How to Fix Uneven Paint on Walls in Your Home

So you’ve gone and had your house painted–or maybe you’re the one who did the painting–and it turns out that there’s uneven paint on your walls. Now if you hired professionals and they left that sort of shoddy work behind, then you need to contact them immediately and let them know that you’re not happy with the work that they did. Hopefully, they’ll be good enough to fix the problem–free of charge. If not, you might have to call in another team of professional painters who will do a better job with the painting project.

However, if you’re the one who accidentally and unfortunately painted your walls unevenly, you’ll probably have to roll up your sleeves and pitch in yourself to correct the problem. Alternately, you could contact professionals after the fact and see if they could smooth things out for you, it’s your choice!

But just how do you go about correcting this sort of thing? Well, we’re glad you asked! In this blog post, we’ll take you through several tips for fixing that uneven paint and making your home look incredible–the way you always wanted it to be.

If you’re dealing with an uneven paint problem, please keep reading to discover how to fix uneven paint on walls:

1. Sand down uneven layers of paint

When you want to fix uneven paint on walls, the biggest challenge is making the new coats of paint look as though they belong with the paint that was first (and wrongly) applied. Basically, you want your walls to look as though there was never a problem with uneven paint to begin with. In order to achieve this, one thing you may have to do is gently sand down the layers of paint that are near/surround where you need to apply more paint.

As long as the paint ‘sticks out’ less than a fourth of an inch, you can simply and gently sand away the layers of paint nearer the top (leaving the stuff nearer the bottom untouched). What you want to achieve is to leave no protruding layers that will mar the new paint being able to integrate with what you’ve already painted. Once the sanding is complete and you’re ready to paint, make sure to clean the wall of sanding debris before painting as usual!

2. Employ plaster on walls

Above, we said that if the paint was less than a fourth of an inch thick, you could simply sand the layers down to a manageable ‘height’. But what if the paint comes to more than a fourth of an inch? Well, then you’ll need to use some plaster to make the wall even enough to apply more paint. Make sure that you give the plaster time to dry thoroughly before sanding everything to a smooth finish in preparation for the paint job.

3. Utilize an elastomeric wall coating

Maybe you don’t want to bother with sanding and plastering. If so, then you can always use a special kind of paint, elastomeric wall coating, that will fill in the unevenness without a lot of fuss and bother. This is a more industrialized paint, but it will definitely fix the uneven paint on walls.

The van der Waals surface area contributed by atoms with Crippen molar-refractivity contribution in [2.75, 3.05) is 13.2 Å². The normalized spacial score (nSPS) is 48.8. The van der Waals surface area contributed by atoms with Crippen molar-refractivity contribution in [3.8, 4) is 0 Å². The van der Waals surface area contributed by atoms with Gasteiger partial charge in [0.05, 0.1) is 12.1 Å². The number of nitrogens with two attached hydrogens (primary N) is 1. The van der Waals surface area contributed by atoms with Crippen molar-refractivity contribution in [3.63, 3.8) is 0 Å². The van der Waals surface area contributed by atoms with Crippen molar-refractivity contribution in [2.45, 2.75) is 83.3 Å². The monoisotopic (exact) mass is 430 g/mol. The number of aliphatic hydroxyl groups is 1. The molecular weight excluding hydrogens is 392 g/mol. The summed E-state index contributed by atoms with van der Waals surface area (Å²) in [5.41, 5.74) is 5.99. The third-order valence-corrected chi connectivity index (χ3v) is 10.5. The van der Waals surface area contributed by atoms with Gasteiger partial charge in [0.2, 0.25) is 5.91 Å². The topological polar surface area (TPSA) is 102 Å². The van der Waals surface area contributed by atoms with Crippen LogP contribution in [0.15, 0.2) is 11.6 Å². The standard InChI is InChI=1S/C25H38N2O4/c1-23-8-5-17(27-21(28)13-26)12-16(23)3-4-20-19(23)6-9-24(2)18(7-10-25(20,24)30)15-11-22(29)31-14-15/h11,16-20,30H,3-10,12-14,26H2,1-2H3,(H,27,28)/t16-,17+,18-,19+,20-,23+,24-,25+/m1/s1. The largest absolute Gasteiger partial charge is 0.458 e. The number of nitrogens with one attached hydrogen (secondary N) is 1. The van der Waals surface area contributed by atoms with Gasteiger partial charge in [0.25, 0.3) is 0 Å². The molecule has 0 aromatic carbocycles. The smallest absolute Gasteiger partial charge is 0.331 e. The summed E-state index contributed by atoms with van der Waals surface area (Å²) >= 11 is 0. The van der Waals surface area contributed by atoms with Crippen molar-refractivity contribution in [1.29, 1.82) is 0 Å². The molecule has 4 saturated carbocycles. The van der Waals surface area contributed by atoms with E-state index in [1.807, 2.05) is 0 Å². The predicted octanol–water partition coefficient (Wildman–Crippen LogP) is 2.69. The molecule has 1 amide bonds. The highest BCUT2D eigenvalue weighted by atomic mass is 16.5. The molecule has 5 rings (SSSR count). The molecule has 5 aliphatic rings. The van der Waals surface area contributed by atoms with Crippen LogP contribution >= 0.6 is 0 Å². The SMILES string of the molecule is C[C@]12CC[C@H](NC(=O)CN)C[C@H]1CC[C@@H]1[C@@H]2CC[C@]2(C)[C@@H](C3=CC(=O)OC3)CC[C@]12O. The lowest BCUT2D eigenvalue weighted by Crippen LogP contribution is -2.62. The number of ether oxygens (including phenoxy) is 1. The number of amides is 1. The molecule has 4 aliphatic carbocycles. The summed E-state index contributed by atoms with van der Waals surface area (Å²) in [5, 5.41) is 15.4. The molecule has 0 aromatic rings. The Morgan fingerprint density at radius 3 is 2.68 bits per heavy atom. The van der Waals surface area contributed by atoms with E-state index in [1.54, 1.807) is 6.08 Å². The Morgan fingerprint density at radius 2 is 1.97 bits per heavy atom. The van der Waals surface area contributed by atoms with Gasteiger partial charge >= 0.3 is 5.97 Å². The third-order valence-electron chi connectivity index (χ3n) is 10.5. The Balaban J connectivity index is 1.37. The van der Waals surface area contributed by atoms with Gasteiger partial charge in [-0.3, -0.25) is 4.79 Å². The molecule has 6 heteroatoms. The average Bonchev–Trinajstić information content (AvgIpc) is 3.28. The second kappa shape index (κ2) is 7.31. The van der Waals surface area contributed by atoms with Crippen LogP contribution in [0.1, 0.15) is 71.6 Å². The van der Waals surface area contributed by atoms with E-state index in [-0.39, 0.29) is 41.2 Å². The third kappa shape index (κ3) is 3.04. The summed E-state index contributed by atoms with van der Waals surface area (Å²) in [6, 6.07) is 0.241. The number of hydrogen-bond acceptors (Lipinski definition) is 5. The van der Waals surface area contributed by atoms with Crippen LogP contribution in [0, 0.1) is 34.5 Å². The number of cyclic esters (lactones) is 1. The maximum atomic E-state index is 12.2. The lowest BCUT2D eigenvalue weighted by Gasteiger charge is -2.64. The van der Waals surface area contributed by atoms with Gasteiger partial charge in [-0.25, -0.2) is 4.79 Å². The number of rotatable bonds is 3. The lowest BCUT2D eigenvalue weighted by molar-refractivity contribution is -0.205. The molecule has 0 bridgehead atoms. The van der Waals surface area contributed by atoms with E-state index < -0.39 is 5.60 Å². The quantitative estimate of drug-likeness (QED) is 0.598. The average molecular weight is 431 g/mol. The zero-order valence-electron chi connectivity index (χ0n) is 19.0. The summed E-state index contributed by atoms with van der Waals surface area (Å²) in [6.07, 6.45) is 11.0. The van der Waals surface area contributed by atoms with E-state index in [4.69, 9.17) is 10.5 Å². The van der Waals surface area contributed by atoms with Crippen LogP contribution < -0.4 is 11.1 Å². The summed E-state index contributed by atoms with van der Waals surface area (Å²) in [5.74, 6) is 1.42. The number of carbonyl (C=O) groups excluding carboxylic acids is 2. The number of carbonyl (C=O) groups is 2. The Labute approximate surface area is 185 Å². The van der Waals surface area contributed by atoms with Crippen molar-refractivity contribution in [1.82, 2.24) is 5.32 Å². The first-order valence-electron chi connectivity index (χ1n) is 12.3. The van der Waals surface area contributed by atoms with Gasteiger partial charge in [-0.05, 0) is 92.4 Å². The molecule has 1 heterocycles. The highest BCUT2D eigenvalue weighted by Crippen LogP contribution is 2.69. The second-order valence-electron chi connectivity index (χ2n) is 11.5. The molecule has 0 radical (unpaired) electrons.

Instead of sanding, plastering, and doing all that time-consuming prepwork, you’ll be able to smoothly apply one coat of this paint and have your wall(s) looking great in no time! Do note that this paint is more expensive than regular, but for the amount of time saved, it could still be a great option for you.

4. Add more coats of regular paint

If your walls simply look a little patchy, there could be an even easier fix. Simply use the leftover paint to touch things up and smooth everything out. Use a roller to evenly distribute paint and catch those places that weren’t quite perfect the first time. Of course, if you have very thick layers of paint in some places and little to none in others (for whatever reason), you’ll probably need to look into the above options.

5. Skip sanding and plastering

Using regular paint and a roller can also be an acceptable option if you care more about the look of your walls than the feel of them. Now, sometimes a paint job can leave visibly thick areas on your wall–unsightly bumps and lumps. But sometimes, unless you went very close to the wall (or ran your hand over it), you wouldn’t be able to notice anything out of the ordinary.

If you’re just worried about getting a nice, solid, uniform paint job and you don’t care about the feel of it, go ahead and use the roller/regular paint for any unevenness, in a pinch.

6. Pay attention to the paint evenness

On the other hand, if you’re more of a perfectionist, one way to combat unevenness in your paint job is to catch drip and splatters before you apply another coat of paint. This will keep everything smooth and professional in appearance. Carefully, carefully scrape and sand away dried drips and other marks before applying a new coat.

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